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JOHN BEVER, A. D. 1290, A Benedictine Monk, wrote a Chronicle beginning with the arrival of Brutus in England, down to Henry III :in MS. in the Cotton Library.
BARTHOLOMEW, of Cotton, A. D. 1292, Wrote an English History, in three books; the first is on British affairs; the second is on the Saxon and Norman times; and the third is an Ecclesiastical History from A. D. 1125 to A. D. 1292:- in MS. in the Cotton Library.
SOZOMEN, A. D. 1292, Is Author of a Chronicle, from the Creation to A. D. 1292:-in Biblioth. Fesulan.
GREGORY, Archbishop of Armenia, A. D. 1293,
Born at Sisis in Cilicia, wrote a Letter to Hayto refuting the Armenian Errors :-C.Galan. Conciliat. Eccles. Arm. pt. i. p. 435 :-he put together also some Hymns used in the Armenian Church :-Galan. p. 419.
BONIFACE VIII., Bishop of Rome, A. D. 1294, Succeeded Cælestine V., whom he had persuaded to abdicate : his government was very oppressive, distinguished for fanaticism, and the dominion of party rather than of Law : he died A. D. 1303 :- he is Author of several Epistles and Constitutions, in Concil. vol. xi. ap. Bzov. and ap. Wadding. :-on the Year of Jubilee :-and a book of Decretals :-8vo. Francof. 1586.
RICOLDUS, A. D. 1296, Translated and commented on the Koran :-J. Oporin. Basil. 1550:-a book to the Eastern Nations, on the Differences between the Jews, Gentiles, and Mohammedans: -in MS. in the Florence Library.
ÆGIDIUS, de COLUMNA, A. D. 1299,
:-on the four books of Sentences :— Romæ, 1023:-on Original Sin :-Oxon. 1479:-on Theology :- Venet. 1501 :—on the Rule of Princes :-Romæ, 1482:-eleven Tracts, on Metaphysics, Logic, Natural Philosophy, &c. :-Venct. :—and Commentaries on the Six Days' Work:—Venet. 1521:- Bellarmine gives a long list of other Works.
ARMAND, de BELLOVISU, A. D. 1296, Wrote on the Psalms-Meditations,-and Prayers: Mogunt. 1503 :-Sermons:-Brix. 1610:-An Explanation of Philosophic and Theological Terms :-Wittemb. 1623.
ENGELBERT, Albot in STYRIA, A. D. 1297, Wrote a History of the Romans:-J. Cluten, 8vo. Offenbach. 1610 :- A Poem, in honor of Rodolf of Hapsburg :-among the German Historians.
THOMAS WICKE, A. D. 1299, Wrote a History of England, from William I. to the death of Edward I., A. D. 1303:-int. Hist. Anglic. Script. vol. ii. Oxon. 1687.
The Works of unknown Authors during this Century, of which and the succeeding one, the Writers are nearly all valueless, and therefore, merely the list of their Works is given, are,—the Annals of Morgan, Annals of Burton, On the Deposition of Bishops, History of Melross Abbey, History of the Longobards, Ecclesiastical History of Limoges, Annals of Winchester, An Arabian Chronicle, the Danish History, Annals of the Church of Menoy, a Chronicle of the Dukes of Brunswic. With the exception of three or four Authors there is none whose Works will at all repay the Reader for the perusal of a single page of them.
JOHANNES BRANDO: obiit A. D. 1428.
In conclusion, I may introduce an Author here very little known, because his work is still confined to Manuscript, which work may be considered as a continuous well connected chain, bringing down the whole History of the known world, from the Creation to the beginning of the fifteenth Century; forming, not only a chronological succession of events, but also of Authors and their Works, both Prophane and Sacred, Ecclesiastical and Civil, through the long lapse of 5835 years; and may serve in this place as a Synopsis of the Succession of Sacred Literature :" it is the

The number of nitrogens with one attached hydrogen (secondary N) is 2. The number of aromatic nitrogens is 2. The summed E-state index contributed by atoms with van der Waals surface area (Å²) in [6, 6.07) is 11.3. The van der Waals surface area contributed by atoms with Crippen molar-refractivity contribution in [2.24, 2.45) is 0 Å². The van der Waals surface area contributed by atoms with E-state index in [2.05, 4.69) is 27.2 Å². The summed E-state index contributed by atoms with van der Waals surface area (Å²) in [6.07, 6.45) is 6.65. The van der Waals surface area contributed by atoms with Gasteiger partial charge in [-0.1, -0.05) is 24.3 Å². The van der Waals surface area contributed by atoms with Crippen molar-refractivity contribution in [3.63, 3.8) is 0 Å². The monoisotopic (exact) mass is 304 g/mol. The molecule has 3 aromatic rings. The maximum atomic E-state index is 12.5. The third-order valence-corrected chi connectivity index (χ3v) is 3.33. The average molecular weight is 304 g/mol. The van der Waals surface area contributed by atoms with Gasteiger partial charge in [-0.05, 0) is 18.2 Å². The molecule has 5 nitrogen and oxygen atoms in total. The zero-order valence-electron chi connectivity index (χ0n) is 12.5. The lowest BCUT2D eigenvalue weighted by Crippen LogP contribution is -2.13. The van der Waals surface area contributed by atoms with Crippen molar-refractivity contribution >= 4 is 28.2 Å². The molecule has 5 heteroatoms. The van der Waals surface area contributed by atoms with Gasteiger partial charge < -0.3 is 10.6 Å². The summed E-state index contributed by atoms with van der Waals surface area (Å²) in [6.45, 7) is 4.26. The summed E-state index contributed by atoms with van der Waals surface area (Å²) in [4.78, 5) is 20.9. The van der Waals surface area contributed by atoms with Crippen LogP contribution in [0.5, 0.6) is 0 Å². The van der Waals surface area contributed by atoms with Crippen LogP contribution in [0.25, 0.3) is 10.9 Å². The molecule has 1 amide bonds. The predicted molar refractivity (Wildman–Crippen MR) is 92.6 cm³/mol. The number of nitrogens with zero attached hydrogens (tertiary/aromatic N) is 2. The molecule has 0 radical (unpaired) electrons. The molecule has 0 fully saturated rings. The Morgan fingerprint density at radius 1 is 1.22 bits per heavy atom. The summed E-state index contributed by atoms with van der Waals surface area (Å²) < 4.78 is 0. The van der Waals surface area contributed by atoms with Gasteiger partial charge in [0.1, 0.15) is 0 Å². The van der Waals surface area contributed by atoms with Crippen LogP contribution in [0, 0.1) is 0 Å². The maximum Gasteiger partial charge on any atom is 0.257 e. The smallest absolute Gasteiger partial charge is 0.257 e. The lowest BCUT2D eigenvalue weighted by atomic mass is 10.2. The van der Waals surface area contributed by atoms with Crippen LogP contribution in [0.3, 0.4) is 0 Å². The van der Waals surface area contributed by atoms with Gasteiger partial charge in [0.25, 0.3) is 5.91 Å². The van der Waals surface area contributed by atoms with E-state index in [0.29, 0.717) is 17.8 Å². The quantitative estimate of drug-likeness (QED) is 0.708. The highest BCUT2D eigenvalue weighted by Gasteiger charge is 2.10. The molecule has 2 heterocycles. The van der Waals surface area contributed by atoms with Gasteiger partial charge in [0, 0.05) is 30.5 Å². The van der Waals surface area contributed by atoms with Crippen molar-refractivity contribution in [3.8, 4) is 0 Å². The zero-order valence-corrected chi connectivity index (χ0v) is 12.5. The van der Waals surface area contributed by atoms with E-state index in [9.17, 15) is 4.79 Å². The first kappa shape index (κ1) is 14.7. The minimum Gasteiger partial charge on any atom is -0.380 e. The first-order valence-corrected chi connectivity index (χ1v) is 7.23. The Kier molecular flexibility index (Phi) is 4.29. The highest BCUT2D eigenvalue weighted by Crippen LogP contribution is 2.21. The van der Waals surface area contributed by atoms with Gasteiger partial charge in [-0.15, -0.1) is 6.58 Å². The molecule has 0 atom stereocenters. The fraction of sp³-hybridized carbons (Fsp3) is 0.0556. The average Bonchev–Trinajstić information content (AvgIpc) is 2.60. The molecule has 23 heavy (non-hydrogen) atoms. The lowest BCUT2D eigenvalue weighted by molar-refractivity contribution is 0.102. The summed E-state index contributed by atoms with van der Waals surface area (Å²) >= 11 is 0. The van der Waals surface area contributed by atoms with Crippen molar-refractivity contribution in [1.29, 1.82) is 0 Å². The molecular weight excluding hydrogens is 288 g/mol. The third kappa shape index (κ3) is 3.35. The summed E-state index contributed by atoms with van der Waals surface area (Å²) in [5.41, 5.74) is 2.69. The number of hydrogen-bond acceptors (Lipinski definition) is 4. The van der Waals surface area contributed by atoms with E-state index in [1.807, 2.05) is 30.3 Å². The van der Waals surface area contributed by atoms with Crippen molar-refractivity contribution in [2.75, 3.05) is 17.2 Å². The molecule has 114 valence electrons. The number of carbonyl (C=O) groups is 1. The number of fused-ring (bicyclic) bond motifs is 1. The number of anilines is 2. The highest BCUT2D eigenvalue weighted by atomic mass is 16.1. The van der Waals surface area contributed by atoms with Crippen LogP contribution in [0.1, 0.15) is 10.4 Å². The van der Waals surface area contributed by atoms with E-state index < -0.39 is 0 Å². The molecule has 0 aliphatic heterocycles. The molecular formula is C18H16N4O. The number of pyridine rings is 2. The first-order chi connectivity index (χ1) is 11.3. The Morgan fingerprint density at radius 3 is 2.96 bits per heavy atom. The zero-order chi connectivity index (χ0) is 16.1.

CHRONODROMON of JOHN BRANDO.
Of this Writer and his work I am enabled to give a satisfactory account from an entry in the first page of the first Volume of the splendid MS. that lies before me. It is as follows:
“ JOHANNES BRANDO, Natione Flandr. ex pago Hontenessa, territorii Hulstensis, Religiosus Monasterii nostri de Dunis, S. T. Doctor Parisiensis, scripsit Chronicon celeberrimum ab origine Mundi usque ad annum 1414, quod ipse inscripsit CHRONODROMON, id est Cursus Temporum.
Jacobus Meyerus in concinnandis Flandriæ Annalibus fatetur se hoc Libro non parum adjectum. Reperitur adhuc MS. in Monte Blandinio Gandavi, in S. Bertino Audomari Aldenburgi, in Flandria.-Cænobiis or. dinis S. Benedicti.- Et Lovanii in Collegio Atrebatensi ; Tribus Tomis in Pergameno : opus visu et lectu dignissimum, 8c.
Obiit Brugi in Dunensi Refugio, anno 1428, die 13 Julii. Porrò, CHRONODROMUM Lovanii extantem, vidi anno 1651. Est opus nitidissimè exaratum, in magno folio in Pergameno: Primi Tomi Initium est, Quemadmodum ex veteris noveque sacre Pagine fonte, &c.
Tomus Secundus sic incipit, Jam vetustatis horrida squalescens in umbra, &c.
Tomus Tertius, sic, Moris est imbecillium, &c.
Ila habet R. D. Carolus de Visch in sua
Pag. 176, Edit. Col. an. 1656.
From this description, the Copy in question is the identical Copy examined at Louvain by Visch. It is splendidly bound in pale Russia by one of the first workmen ; and is the finest Ms. I have ever seen, either in public or private Libraries : the Writing is a beautiful Gothic, and is perfect in its kind : and all Dates, Æras, &c., beautifully distinguished by a very bright red and blue.
The first volume is composed of smaller skins of Vellum than the others, stands eighteen inches high, and is thirteen inches broad. The second and third volumes stand twenty-one inches high, and are fourteen inches broad.
Whether the Vellum, which is white, beautiful, and even ;-the Writing, in which neither the hand of the Writer nor the Pen ever seems to fall off or change ;-or the Correctness, which appears to be without error ;-or the Binding he considered, the MS. is of unequalled splendor : and 'y two others are known to exist.
The first page of each volume is highly ornamented with fine broad Borders, and elegantly finished Miniatures, viz.
In the first volume there is a fine Portrait of the Author, Brundo, sitting at his desk writing. At the bot